I don’t know what Fairbanks, Alaska is like when there isn’t a pandemic going on, but it didn’t put its best foot forward on my visit. That was disappointing, because at first glance, downtown was promising. The Chena River flows right through with a handful of pedestrian bridges crossing. There are nice little parks along the river, and the kind of density in building stock that usually means a downtown will be full explore. In practice, the parks were made a bit less welcoming by packs of aggressive and intoxicated homeless people and all the buildings were boarded up. There were exactly two restaurants in the area, and one had gone out of business to turn into a bar. I had planned a bit of a visit, but after an hour of walking, we were done.
So, first thing in the morning we jumped in the car and set off on the craziest part of our Alaska trip. The eight-hundred-forty-mile, gravel road odyssey called the Dalton Highway. Originally, I had intended to make an open-ended trip up the Highway with no deadline to get back. But when we tried to go to Denali National Park, we found that because of Covid restrictions on daily visitors, we could only get tickets for the shuttle bus on one day. So now, we were headed into the Alaskan wild needing to be back in three days. Not ideal, but I was not willing to miss Denali, so there it was.
The Dalton Highway essentially exists to get oil trucks between Fairbanks and the oil fields at Prudhoe Bay on the Arctic Ocean. It only opened to private vehicles in the nineties. As soon as I saw it on the map, I knew we were going to drive it. Even to get to the Dalton, you have to drive more than a hundred miles north of Fairbanks on the Elliott Highway. While I was anxious about the quality of the gravel road, it turned out that the paved miles of the Elliott were worse. Something about the geology or climate this far north creates buckles in the asphalt deep enough to create violently jolt any vehicle moving more than forty miles an hour. I learned this the hard way and we heard our gear slam into the ceiling of the truck more than once.
The landscape along the Elliott Highway is filled with beautiful and green mountains. In summer, it is hard to imagine why there aren’t people living all over the Alaskan countryside. It seems empty and enticing. But I haven’t seen winter here. It would have been interesting to explore the area, but with 828 miles of gravel driving in three days, I decided to save our stops for the Dalton. The night before, I had found an excellent PDF with mileage and some suggested highlights along the way. So, there was going to be a lot of stopping. I also took a thirty-second video of the road through my bug-splattered window every ten miles.
Following my checklist, we stopped at the first mile of the highway, a high view of a lonely, possibly bear-infested creek, and at a strange tundra geological feature called a pingo. These features only happen in permafrost environments and are essentially like an ice pimple or even an ice volcano, that pop up and create weird cones in an otherwise flat landscape. The pingo itself wasn’t much to look at it, but it was an introduction to the power of subterranean ice, a concept that is entirely foreign to me. Yet another way of reminding us of how strange and exotic Alaska is.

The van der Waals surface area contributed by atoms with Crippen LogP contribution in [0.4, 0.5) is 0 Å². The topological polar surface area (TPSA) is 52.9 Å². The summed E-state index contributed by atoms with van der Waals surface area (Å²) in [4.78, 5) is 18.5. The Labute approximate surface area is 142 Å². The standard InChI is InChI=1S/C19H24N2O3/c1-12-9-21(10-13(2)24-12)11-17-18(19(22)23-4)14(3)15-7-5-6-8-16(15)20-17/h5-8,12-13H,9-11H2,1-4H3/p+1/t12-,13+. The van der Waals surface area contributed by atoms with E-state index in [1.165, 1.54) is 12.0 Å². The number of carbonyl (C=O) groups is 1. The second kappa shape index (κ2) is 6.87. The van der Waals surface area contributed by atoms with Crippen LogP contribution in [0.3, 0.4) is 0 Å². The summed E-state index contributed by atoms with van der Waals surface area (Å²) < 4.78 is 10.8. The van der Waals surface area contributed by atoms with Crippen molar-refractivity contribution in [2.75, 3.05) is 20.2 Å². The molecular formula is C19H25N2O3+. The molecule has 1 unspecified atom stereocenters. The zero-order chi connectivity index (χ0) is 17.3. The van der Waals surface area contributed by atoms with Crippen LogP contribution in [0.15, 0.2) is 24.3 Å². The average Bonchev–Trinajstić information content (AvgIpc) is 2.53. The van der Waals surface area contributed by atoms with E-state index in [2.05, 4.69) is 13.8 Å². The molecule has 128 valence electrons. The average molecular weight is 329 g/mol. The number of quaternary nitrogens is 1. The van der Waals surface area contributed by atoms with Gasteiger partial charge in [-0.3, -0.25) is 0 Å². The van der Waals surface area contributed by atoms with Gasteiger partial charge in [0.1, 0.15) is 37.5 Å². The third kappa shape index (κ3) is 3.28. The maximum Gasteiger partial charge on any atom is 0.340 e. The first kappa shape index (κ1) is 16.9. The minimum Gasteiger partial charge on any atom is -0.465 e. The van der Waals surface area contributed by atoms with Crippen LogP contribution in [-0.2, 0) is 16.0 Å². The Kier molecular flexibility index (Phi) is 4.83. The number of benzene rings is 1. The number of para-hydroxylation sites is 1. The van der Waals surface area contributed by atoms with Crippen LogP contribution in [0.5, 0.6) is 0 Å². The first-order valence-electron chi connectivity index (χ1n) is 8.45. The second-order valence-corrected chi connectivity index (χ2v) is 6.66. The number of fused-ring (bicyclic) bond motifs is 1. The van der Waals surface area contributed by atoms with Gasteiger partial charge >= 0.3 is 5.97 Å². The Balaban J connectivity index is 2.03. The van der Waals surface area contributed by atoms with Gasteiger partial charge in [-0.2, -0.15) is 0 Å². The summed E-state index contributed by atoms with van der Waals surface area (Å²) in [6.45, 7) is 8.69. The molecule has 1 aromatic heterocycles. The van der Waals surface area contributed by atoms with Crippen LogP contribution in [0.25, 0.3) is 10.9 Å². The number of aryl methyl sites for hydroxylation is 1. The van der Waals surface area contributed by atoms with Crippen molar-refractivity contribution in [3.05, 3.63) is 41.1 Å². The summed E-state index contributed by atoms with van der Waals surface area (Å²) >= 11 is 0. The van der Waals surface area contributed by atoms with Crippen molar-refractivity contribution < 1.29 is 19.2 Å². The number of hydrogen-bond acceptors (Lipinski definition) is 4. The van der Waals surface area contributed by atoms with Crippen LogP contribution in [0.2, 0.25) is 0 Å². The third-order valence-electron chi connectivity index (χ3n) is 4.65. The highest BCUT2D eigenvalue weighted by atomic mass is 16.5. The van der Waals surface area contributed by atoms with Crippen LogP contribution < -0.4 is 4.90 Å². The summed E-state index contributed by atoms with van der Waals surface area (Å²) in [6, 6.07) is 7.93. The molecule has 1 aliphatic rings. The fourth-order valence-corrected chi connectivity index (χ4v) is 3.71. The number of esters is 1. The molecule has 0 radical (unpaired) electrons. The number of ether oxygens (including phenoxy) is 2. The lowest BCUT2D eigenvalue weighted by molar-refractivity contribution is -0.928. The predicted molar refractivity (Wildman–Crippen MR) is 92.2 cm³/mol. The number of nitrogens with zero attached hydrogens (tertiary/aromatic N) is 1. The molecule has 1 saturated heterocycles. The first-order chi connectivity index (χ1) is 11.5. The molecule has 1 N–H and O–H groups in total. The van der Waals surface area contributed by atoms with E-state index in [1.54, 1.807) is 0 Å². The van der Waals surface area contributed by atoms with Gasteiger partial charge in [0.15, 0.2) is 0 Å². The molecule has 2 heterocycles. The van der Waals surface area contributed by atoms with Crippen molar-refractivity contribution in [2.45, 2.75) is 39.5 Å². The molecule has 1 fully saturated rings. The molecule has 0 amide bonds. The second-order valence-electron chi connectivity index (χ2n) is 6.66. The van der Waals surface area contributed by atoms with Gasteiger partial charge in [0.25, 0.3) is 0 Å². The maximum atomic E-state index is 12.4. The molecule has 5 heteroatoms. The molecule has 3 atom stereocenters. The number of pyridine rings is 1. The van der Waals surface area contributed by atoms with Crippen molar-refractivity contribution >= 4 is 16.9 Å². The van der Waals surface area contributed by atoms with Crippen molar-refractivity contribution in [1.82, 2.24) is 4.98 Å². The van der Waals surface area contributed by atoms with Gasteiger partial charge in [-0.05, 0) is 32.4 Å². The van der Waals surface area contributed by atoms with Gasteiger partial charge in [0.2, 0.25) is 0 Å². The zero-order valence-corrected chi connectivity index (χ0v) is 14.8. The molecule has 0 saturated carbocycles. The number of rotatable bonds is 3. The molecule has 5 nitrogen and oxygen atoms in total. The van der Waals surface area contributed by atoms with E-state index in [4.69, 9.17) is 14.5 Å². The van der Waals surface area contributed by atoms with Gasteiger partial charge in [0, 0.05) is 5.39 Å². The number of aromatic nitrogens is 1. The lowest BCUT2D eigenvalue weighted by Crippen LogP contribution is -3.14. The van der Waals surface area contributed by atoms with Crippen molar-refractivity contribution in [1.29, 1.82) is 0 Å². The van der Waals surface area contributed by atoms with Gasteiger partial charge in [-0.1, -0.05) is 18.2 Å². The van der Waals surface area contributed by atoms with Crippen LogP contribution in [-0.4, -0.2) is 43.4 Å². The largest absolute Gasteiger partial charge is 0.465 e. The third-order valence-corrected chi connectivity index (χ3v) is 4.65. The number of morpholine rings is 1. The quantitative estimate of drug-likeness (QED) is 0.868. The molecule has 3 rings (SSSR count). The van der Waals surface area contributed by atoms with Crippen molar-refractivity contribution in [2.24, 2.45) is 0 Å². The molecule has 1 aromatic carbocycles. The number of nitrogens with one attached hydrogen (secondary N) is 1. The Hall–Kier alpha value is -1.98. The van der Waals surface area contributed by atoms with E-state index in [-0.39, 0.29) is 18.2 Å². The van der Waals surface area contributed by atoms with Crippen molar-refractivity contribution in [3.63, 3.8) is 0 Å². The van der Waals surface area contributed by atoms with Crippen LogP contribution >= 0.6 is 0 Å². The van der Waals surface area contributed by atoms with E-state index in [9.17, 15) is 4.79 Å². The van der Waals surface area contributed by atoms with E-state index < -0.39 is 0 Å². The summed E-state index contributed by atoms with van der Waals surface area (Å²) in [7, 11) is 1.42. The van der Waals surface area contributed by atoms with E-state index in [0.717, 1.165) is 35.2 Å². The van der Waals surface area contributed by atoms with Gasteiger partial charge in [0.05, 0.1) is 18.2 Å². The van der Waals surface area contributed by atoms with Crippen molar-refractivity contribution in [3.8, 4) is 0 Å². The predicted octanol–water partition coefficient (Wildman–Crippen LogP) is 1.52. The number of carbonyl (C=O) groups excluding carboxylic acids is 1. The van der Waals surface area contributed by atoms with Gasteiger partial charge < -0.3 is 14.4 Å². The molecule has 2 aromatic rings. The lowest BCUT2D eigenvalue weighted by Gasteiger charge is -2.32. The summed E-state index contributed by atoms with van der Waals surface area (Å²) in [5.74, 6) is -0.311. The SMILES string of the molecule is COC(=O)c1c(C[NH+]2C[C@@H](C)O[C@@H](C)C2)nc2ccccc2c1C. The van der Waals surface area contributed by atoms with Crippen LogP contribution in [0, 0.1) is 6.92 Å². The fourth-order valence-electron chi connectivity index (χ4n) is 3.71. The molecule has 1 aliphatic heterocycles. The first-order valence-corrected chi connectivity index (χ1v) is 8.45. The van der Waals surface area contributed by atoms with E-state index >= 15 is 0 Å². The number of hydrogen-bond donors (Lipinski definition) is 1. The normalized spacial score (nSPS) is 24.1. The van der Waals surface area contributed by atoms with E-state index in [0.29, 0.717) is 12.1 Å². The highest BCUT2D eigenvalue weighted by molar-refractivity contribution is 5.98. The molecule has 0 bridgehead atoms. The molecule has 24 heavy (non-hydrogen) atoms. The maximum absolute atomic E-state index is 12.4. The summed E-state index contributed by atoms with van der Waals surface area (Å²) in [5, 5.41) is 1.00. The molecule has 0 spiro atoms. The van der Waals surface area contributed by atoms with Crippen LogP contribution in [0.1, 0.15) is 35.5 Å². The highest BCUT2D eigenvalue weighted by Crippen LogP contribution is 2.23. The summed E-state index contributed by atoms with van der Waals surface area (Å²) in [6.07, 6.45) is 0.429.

Our constant companion on our route was the Alyeska Pipeline. Occasionally, it would dip below ground to get through some obstacle, but it would appear again, snaking its way through the forest and over the mountains. We followed it as we drove north. About twenty miles from the pingo, we came to the dramatic crossing of the Yukon River. The south bank is on a high cliff and the highway crosses at a downward angle. The bridge is at least a hundred feet above the river and is surfaced with wooden planking. It looked rickety but obviously was capable of supporting massive oil rigs in all weather. As I crept along, filming every foot, the huge river, white with glacial runoff ran fast under our tires. Nearly 2,000 miles long and thus one of the longest rivers in North America, the Yukon is only crossed by four bridges. That fact was yet another reminder of how harsh and remote this region is. Under me was a river that looked as big as the Mississippi, but we were two hundred miles from the nearest decent-sized settlement. The fifth longest river on the continent toils in obscurity. We stopped at the north bank of the Yukon for pictures and to read some historical markers. They told us about the river’s use as a highway in winter. Far back into prehistory people have used its frozen surface to haul goods. I want to come back with skates and do a long skate/hike. Do people do that?
A swarm of bugs drove us back into the car and we continued north. We crested several massive hills along the way. Each one has a name like Sand Hill, Roller Coaster, Beaver Slide, and Oh Shit Corner given to them by the ice road truckers. We had fun coasting down Roller Coaster, but I had to imagine how terrifying it would be in an eighteen-wheeler in January. The highway began to climb as we approached the foothills of the Brooks Range. Suddenly we were high up on treeless plains. I imagined we were getting a first taste of the tundra. As it turned out, that wasn’t far off the mark from a visual perspective. But when we got out to take a short hike, we were able to hop from rock to rock, avoiding the squishy terrain in a way that would prove impossible north of the Brooks. I was constantly grateful that we didn’t need to worry about snakes. The kind of broken ground we crossed would be perfect habitat in New Mexico. We picked our way across the treacherous pits and were able to reach a landmark called Finger Rock, which really does look like an index finger of granite pointing at the sky. A few pictures, a bit of scrambling on the boulders, and we were on our way again.
To be Continued…